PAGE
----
SHREVEPORT, La. – Two unfired rounds from a .40-caliber gun – consistent with weapons carried by Shreveport police – were among evidence taken from Grover Cannon upon his arrest four years ago, according to an officer’s testimony Monday morning.
Jerry Alan Alkire, of the Shreveport Police Department’s FBI Violent Crimes Task Force, told jurors he was not assigned to work the investigation into Officer Thomas LaValley’s shooting death, but he had extra time and offered to help. That’s how he ended up finding Cannon, the alleged triggerman, seated in a detached garage behind a house located about a mile from the shooting scene.
Cannon is charged with first-degree murder in LaValley’s death. He faces the death sentence if convicted.
Alkire said he was given new information about where Cannon may be found and went to an address on Jackson Street. He checked what he described as a junk yard in the back and saw movement in the garage.
He found the sweaty and shirtless Cannon seated with his hands on his lap and his head down. After a few seconds of commands, Cannon complied and was taken into custody.
Alkire said he found the two unfired rounds in Cannon’s pocket, along with his food stamp card and $160 in cash.
The defense tried to capitalize on inconsistencies in reporting of the caliber of the bullets. Alkire had written in the report that they were 9mm but mentioned at another point that they were .40-caliber. The latter is what Shreveport police officers carry.
LaValley was shot six times. Some of the bullets came from his duty weapon, which was not on him at the time backup officers arrived.
Another witness testifying Monday was state Trooper William Hughes. He drove Cannon to SPD and explained how he handled the evidence. A video of the transport was shown to the jury to so that they could see evidence was not tampered with.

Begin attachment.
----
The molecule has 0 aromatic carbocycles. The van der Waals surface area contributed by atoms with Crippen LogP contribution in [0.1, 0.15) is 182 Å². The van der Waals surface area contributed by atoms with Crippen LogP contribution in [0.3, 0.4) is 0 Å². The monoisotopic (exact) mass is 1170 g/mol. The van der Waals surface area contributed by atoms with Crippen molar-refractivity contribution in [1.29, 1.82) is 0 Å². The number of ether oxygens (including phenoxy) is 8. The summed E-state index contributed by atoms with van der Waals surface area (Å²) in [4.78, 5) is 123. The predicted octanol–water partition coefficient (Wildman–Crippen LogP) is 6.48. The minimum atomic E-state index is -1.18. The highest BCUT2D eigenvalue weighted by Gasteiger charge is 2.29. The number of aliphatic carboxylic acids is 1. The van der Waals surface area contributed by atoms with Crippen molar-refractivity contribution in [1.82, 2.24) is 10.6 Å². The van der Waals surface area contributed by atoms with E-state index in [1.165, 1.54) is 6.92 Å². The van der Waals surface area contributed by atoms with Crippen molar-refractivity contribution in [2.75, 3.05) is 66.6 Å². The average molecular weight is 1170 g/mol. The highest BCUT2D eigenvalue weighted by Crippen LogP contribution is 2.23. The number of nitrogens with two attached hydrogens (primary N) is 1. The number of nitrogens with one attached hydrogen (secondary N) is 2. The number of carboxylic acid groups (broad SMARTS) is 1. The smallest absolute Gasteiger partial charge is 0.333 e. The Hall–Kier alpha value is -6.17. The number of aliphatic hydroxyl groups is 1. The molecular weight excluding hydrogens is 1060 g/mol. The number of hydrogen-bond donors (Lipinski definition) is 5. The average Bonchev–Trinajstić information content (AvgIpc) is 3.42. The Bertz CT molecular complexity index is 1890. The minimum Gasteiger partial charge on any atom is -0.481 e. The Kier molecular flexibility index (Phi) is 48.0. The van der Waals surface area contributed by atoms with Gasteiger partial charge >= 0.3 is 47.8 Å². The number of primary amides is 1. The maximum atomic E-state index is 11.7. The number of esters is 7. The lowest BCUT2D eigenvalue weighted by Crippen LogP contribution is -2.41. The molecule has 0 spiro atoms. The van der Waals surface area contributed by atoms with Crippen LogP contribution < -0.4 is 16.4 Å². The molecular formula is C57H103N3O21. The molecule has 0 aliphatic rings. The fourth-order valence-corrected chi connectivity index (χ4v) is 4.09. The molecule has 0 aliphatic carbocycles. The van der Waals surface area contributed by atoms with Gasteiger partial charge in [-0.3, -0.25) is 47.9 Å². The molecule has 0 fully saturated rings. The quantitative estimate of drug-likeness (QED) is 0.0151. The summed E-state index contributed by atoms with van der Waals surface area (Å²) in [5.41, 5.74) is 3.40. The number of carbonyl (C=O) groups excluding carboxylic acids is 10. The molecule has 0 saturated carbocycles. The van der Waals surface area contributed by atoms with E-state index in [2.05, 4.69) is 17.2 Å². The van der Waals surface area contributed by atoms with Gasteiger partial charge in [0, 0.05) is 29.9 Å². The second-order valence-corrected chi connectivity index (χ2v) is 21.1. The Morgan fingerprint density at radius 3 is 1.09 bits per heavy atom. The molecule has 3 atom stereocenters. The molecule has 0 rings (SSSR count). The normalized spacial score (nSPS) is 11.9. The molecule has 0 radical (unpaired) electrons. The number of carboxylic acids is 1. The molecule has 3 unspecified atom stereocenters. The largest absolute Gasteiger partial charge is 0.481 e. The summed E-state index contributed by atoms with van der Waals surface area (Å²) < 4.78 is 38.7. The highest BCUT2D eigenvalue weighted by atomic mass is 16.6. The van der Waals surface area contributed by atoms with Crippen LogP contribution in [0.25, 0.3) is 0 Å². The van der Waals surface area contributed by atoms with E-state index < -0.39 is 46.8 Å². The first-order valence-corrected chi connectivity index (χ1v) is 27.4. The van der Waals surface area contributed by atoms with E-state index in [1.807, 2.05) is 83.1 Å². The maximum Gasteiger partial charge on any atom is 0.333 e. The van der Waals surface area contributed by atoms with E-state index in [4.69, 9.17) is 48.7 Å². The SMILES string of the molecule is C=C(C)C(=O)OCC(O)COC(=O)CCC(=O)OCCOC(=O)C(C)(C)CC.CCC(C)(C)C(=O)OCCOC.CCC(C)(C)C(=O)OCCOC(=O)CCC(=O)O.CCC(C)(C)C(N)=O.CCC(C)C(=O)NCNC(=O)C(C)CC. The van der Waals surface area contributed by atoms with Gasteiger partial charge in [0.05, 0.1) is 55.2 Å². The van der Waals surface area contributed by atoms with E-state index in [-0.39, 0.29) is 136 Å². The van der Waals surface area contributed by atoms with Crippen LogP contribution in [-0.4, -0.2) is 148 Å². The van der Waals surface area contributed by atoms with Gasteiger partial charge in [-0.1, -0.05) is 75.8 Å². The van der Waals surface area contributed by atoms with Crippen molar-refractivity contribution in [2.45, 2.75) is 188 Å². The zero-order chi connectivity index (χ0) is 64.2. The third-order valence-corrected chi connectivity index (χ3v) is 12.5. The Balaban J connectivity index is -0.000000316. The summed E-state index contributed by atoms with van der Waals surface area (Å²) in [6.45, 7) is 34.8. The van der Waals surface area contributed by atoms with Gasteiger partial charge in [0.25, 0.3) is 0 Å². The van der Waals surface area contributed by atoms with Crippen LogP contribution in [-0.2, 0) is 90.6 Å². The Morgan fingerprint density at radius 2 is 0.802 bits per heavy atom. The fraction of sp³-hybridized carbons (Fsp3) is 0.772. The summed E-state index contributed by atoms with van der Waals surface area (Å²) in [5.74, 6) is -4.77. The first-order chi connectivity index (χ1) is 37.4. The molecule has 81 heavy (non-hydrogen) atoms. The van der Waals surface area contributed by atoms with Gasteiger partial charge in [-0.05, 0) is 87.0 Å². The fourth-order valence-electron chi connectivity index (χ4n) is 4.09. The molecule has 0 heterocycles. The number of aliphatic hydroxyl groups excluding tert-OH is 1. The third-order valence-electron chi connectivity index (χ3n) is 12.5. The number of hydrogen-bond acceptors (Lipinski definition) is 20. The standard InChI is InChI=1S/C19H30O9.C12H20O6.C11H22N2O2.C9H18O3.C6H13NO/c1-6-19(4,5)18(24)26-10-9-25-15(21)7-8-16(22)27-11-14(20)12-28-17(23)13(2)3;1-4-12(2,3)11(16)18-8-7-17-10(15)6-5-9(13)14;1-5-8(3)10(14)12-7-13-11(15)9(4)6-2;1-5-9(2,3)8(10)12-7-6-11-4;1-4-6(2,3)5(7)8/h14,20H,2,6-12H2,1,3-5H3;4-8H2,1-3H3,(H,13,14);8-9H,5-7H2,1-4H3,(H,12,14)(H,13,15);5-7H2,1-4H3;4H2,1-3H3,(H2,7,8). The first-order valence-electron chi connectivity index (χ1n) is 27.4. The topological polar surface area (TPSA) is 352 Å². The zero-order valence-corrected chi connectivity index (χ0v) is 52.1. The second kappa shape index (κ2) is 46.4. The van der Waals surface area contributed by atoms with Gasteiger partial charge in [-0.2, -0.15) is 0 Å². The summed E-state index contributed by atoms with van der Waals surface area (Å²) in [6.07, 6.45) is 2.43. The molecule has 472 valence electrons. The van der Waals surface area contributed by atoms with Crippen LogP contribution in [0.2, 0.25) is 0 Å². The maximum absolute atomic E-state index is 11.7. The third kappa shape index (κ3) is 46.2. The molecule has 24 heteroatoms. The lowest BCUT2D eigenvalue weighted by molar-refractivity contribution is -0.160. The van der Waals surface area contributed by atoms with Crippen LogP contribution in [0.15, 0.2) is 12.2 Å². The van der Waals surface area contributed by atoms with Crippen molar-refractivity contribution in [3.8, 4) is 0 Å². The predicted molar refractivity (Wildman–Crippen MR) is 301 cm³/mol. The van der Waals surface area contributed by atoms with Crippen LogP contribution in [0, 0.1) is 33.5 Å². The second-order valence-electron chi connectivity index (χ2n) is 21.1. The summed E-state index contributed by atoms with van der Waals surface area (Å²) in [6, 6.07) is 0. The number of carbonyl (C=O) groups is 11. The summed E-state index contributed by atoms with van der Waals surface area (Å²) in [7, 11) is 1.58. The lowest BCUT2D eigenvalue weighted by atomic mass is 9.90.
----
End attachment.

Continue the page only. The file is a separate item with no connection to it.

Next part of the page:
Taking the stand after the lunch break was Monnie Michalik, a DNA analyst who worked for the North Louisiana Crime Lab at the time of the shooting, and state police Capt. Jason Turner, who sealed the evidence bag after Cannon was arrested.
Michalik testified that she could not find any DNA on a 9mm gun found in the garage where Cannon was arrested. The fact that there was no DNA is not unusual, she said.
Michalik also testified that after testing Cannon’s clothes, she found a small amount of blood on the front of his shorts. That blood matches Cannon’s DNA.
During the redirect, Michalik said she doesn’t know if those were the clothes Cannon was wearing at the time of the shooting. She said LaValley’s clothes were not tested because she was told they were soaked in blood, and this would have masked any third-party DNA.
Prosecutor Bill Edwards asked a question along the lines of, “You can’t just wave a magic wand” and extract DNA. That’s when defense attorney Dwight Doskey objected and things got contentious.
And that continued somewhat as questioning turned to Turner and his testimony about the sealed evidence bag. Once again capitalizing on inconsistencies with the reporting of bullets found in Cannon’s pocket, Doskey asked Turner, “Do you know of any magic wands that turn 9mm into .40-caliber?”
Testimony in Cannon's trial began Thursday and went non-stop throughout the weekend. Court officials expect it will take up to two weeks to complete the trial.